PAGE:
Before the first question of his first spring practice news conference could be completed, Texas A&M coach Jimbo Fisher shook his head dismissively and interjected.
Jimbo, how much difference will there be in the offense and how much …
“We ain’t worried about … here’s what we’re doing,” Fisher said, holding up his right hand and swatting away the question before new coordinator Bobby Petrino’s name could be uttered. “We’re running our thing. We’re gonna be base fundamentals. We ain’t getting into scheme. We ain’t getting into anything. That’s what we’re going to do. That’s what we’re going to practice and what we’re going to do on a daily basis.”
Fisher, who rarely lacks for words, appeared in no mood to expound on the addition of Petrino, the former Arkansas and Louisville head coach who joined the Aggies’ staff in January. Because it was the first time Fisher met with local reporters since the hiring, naturally, there were plenty of questions about it, especially considering the offense — long Fisher’s baby — was the sore spot of Texas A&M’s disastrous 2022.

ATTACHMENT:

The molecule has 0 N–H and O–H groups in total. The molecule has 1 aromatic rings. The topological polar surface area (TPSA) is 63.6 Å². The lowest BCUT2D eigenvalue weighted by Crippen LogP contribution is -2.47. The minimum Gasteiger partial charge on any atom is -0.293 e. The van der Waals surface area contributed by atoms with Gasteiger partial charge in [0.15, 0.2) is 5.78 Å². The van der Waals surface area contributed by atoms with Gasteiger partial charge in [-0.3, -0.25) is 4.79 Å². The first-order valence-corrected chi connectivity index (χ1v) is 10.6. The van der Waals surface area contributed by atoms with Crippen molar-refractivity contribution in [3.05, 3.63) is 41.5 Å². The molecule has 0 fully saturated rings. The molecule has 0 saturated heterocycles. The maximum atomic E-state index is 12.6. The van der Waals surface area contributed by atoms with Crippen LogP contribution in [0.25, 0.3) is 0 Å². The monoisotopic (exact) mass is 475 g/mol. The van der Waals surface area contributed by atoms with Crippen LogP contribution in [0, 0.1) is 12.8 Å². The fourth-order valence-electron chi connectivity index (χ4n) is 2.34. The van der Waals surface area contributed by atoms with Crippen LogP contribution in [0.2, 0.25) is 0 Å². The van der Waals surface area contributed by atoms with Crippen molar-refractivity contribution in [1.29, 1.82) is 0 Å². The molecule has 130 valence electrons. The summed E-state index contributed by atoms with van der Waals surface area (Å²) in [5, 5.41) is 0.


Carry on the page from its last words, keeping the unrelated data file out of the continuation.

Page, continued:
Some of those queries on Monday, ahead of A&M’s first spring practice later that afternoon, received terse responses; others were met with platitudes or deflected into oft-repeated talking points Fisher trotted out after losses last year, harping on the team’s execution.
When asked who would call the plays, Fisher said, “I mean, we’ll go through that as we go,” pausing briefly, then adding as the next question started, “Plan on him making calls, plan on him calling plays, I have no problem with that at all.”
The 15-minute session was awkward at times, with Fisher often assuming the defensive tone reminiscent of 2022’s post-defeat briefings rather than a typical spring practice table-setter, usually a haven for positivity.